Nelson v. State , SC10–540.
|73 So.3d 77
|07 July 2011
|Joshua D. NELSON, Appellant, v. STATE of Florida, Appellee.
|United States State Supreme Court of Florida
OPINION TEXT STARTS HERE
Baya Harrison, III, Monticello, FL, for Appellant.
Pamela Jo Bondi, Attorney General, Tallahassee, FL, and Carol M. Dittmar, Assistant Attorney General, Tampa, FL, for Appellee.
This case is before the Court on appeal from an order denying a motion to vacate a judgment of conviction of first-degree murder and a sentence of death under Florida Rule of Criminal Procedure 3.850. The order concerns postconviction relief from a capital conviction for which a sentence of death was imposed, and, therefore, this Court has jurisdiction of the appeal under article V, section 3(b)(1), Florida Constitution.
A jury convicted Joshua D. Nelson of robbery with a deadly weapon and the first-degree murder of Tommy Owens. See Nelson v. State, 748 So.2d 237, 240 (Fla.1999). The jury recommended death by a vote of twelve to zero. See id. The trial court followed the recommendation of the jury and sentenced Nelson to death for the first-degree murder conviction. See id. The trial court also sentenced Nelson to 189 months imprisonment for the robbery conviction. See id. In the opinion that affirmed the imposition of the death penalty, this Court detailed the following facts with regard to the murder of Owens:
Nelson and Keith Brennan wanted to leave the city of Cape Coral. The two devised a plan to murder Tommy Owens and steal his car. Nelson and Brennan knew that Owens kept a baseball bat in his car. On the evening of March 10, 1995, Owens was lured under false pretenses to a remote street. Nelson and Brennan were able to convince Owens to exit his car, whereupon Nelson hit Owens with the bat. After a number of blows, Owens eventually fell to the ground. Nelson and Brennan tied Owens' legs and arms. Owens pleaded for his life, stating that the two could take his car. After a brief discussion, Nelson and Brennan concluded that to avoid being caught, they should kill Owens. Brennan attempted to slice Owens' throat with a box cutter. Owens was not unconscious when the attacks began and he begged Nelson to hit him again with the bat so as to knock him unconscious before the stabbing continued. Nelson did as Owens requested and Brennan continued to attack Owens with the box cutter. Nelson and Brennan also continued to strike Owens a number of times with the bat. The two eventually dragged Owens' body to nearby bushes, where Owens later died.
Nelson and Brennan picked up Tina Porth and Misty Porth and the four left the city in Owens' car. After stopping in Daytona Beach, the four left the state and drove to New Jersey. At different times during the trip, Nelson and Brennan informed Tina and Misty that they had murdered Owens. Both Tina and Misty testified at trial.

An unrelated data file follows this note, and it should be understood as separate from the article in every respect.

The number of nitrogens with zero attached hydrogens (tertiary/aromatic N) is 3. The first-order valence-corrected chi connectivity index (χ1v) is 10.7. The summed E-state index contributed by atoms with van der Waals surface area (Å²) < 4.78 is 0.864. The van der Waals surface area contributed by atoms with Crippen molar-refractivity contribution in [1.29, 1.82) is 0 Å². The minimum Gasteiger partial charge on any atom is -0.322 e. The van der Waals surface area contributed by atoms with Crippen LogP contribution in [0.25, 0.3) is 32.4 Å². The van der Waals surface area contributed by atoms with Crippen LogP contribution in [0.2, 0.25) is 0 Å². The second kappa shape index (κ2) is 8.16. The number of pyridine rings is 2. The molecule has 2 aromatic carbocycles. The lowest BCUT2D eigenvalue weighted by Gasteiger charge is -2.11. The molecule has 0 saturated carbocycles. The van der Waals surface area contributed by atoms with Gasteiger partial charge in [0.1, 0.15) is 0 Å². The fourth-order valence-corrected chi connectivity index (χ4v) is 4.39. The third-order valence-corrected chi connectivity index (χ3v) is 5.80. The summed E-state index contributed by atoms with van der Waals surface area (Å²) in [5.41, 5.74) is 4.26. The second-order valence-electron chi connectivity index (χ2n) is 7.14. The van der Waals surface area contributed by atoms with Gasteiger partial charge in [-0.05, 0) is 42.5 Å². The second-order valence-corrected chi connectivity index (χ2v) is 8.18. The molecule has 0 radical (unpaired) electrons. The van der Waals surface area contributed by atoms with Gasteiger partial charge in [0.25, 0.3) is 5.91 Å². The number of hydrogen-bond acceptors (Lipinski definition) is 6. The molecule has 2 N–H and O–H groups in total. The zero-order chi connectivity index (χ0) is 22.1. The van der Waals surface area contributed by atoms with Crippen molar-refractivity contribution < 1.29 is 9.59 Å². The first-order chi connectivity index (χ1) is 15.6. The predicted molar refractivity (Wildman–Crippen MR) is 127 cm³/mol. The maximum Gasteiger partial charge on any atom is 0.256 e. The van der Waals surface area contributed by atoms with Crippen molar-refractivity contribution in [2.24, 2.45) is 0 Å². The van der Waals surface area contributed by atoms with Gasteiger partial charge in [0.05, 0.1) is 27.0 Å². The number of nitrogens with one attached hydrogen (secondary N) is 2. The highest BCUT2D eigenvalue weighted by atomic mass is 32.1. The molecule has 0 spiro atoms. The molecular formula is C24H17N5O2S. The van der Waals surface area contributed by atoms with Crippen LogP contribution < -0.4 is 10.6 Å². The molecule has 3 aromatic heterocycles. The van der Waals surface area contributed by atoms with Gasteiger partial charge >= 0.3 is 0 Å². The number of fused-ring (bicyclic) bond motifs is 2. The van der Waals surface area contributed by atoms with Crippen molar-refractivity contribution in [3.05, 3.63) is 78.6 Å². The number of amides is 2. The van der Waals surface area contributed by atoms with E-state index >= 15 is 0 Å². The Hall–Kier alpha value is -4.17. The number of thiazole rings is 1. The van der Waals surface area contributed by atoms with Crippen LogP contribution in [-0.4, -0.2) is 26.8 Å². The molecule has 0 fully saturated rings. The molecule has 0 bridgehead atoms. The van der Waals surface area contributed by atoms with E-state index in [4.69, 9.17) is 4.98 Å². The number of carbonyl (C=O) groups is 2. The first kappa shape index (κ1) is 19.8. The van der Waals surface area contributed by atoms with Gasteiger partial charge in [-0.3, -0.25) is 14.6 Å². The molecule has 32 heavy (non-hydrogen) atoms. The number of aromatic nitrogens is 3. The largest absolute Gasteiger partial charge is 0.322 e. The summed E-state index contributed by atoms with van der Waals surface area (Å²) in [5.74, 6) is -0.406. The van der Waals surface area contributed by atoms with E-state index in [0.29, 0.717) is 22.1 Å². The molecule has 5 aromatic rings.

Nelson and Brennan were apprehended by law enforcement officers in New Jersey. Nelson gave a video- and audio-taped confession. In the confession, Nelson detailed his account of the murder, both at the crime scene and at the place where the bat was recovered. The video-taped confession was played to the jury. Additionally, an analyst for the Florida Department of Law Enforcement testified that blood stains on Nelson's shoes, the box cutter, and a pair of underwear that the box cutter was wrapped in all matched Owens' DNA.
Id. at 239–40. This Court also outlined the recommendation of the jury to sentence Nelson to death, as well as the trial court's consideration of the aggravating and mitigating circumstances that supported the sentence of death:
Nelson was found guilty of first-degree murder and robbery with a deadly weapon. At the penalty phase, the jury recommenced death by a twelve-zero vote. The trial court found three aggravators: (1) the murder was committed in the course of a robbery; (2) the murder was especially heinous, atrocious, or cruel (HAC); and (3) the murder was committed in a cold, calculated, and premeditated manner without any pretense of legal or moral justification (CCP). The trial court also found that one statutory mitigator (age of eighteen at the time of the crime) and fifteen nonstatutory mitigators [n.1] were established. The statutory mitigator was given great weight. The first nonstatutory mitigator was given substantial weight, and the remaining nonstatutory mitigators were given from moderate to little weight. The trial court concluded that Nelson failed to establish the following statutory mitigators: (1) that he acted under the effect of extreme emotional disturbance, (2) that he was an accomplice with minor participation, (3) that he acted under the domination of another person, and (4) that his capacity to appreciate the criminality of his conduct was impaired. The trial court followed the jury's recommendation and imposed the death penalty for the first-degree murder conviction.